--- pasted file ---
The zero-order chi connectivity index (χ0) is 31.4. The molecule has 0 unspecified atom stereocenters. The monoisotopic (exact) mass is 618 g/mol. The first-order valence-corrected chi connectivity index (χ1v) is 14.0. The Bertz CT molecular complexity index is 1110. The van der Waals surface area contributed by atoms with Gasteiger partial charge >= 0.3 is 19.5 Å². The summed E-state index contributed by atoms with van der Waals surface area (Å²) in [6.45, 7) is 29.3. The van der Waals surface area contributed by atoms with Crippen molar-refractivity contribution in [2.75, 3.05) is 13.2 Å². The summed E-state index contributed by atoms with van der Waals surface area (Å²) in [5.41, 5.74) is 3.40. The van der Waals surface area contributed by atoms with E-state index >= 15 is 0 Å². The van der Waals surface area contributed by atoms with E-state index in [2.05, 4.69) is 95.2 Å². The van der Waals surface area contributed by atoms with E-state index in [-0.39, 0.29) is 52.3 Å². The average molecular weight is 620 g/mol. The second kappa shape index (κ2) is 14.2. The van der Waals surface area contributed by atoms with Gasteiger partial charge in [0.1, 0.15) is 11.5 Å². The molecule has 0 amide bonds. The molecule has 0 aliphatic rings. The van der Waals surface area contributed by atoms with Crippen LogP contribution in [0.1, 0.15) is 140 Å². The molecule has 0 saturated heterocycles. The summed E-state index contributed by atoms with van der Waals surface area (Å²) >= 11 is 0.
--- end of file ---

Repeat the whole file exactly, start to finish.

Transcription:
The zero-order chi connectivity index (χ0) is 31.4. The molecule has 0 unspecified atom stereocenters. The monoisotopic (exact) mass is 618 g/mol. The first-order valence-corrected chi connectivity index (χ1v) is 14.0. The Bertz CT molecular complexity index is 1110. The van der Waals surface area contributed by atoms with Gasteiger partial charge >= 0.3 is 19.5 Å². The summed E-state index contributed by atoms with van der Waals surface area (Å²) in [6.45, 7) is 29.3. The van der Waals surface area contributed by atoms with Crippen molar-refractivity contribution in [2.75, 3.05) is 13.2 Å². The summed E-state index contributed by atoms with van der Waals surface area (Å²) in [5.41, 5.74) is 3.40. The van der Waals surface area contributed by atoms with E-state index >= 15 is 0 Å². The van der Waals surface area contributed by atoms with E-state index in [2.05, 4.69) is 95.2 Å². The van der Waals surface area contributed by atoms with E-state index in [-0.39, 0.29) is 52.3 Å². The average molecular weight is 620 g/mol. The second kappa shape index (κ2) is 14.2. The van der Waals surface area contributed by atoms with Gasteiger partial charge in [0.1, 0.15) is 11.5 Å². The molecule has 0 amide bonds. The molecule has 0 aliphatic rings. The van der Waals surface area contributed by atoms with Crippen LogP contribution in [0.1, 0.15) is 140 Å². The molecule has 0 saturated heterocycles. The summed E-state index contributed by atoms with van der Waals surface area (Å²) >= 11 is 0.